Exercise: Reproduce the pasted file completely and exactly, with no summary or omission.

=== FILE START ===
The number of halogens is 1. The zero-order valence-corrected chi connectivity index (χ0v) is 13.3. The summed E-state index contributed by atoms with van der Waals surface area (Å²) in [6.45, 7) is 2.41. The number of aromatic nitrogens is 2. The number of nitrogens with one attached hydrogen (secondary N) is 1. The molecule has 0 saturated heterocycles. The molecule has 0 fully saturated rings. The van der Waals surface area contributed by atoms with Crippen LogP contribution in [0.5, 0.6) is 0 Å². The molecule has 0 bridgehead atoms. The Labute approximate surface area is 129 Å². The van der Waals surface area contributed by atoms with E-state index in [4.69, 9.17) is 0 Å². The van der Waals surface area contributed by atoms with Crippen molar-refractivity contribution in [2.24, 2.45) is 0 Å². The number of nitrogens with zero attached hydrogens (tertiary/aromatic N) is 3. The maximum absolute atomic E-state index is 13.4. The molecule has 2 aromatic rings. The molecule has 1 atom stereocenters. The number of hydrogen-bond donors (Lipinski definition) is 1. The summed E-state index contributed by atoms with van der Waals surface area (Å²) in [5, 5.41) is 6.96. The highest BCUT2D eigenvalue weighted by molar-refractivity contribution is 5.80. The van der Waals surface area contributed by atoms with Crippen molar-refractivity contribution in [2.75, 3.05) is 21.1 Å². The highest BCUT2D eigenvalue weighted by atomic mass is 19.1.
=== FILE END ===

The number of halogens is 1. The zero-order valence-corrected chi connectivity index (χ0v) is 13.3. The summed E-state index contributed by atoms with van der Waals surface area (Å²) in [6.45, 7) is 2.41. The number of aromatic nitrogens is 2. The number of nitrogens with one attached hydrogen (secondary N) is 1. The molecule has 0 saturated heterocycles. The molecule has 0 fully saturated rings. The van der Waals surface area contributed by atoms with Crippen LogP contribution in [0.5, 0.6) is 0 Å². The molecule has 0 bridgehead atoms. The Labute approximate surface area is 129 Å². The van der Waals surface area contributed by atoms with E-state index in [4.69, 9.17) is 0 Å². The van der Waals surface area contributed by atoms with Crippen molar-refractivity contribution in [2.24, 2.45) is 0 Å². The number of nitrogens with zero attached hydrogens (tertiary/aromatic N) is 3. The maximum absolute atomic E-state index is 13.4. The molecule has 2 aromatic rings. The molecule has 1 atom stereocenters. The number of hydrogen-bond donors (Lipinski definition) is 1. The summed E-state index contributed by atoms with van der Waals surface area (Å²) in [5, 5.41) is 6.96. The highest BCUT2D eigenvalue weighted by molar-refractivity contribution is 5.80. The van der Waals surface area contributed by atoms with Crippen molar-refractivity contribution in [2.75, 3.05) is 21.1 Å². The highest BCUT2D eigenvalue weighted by atomic mass is 19.1.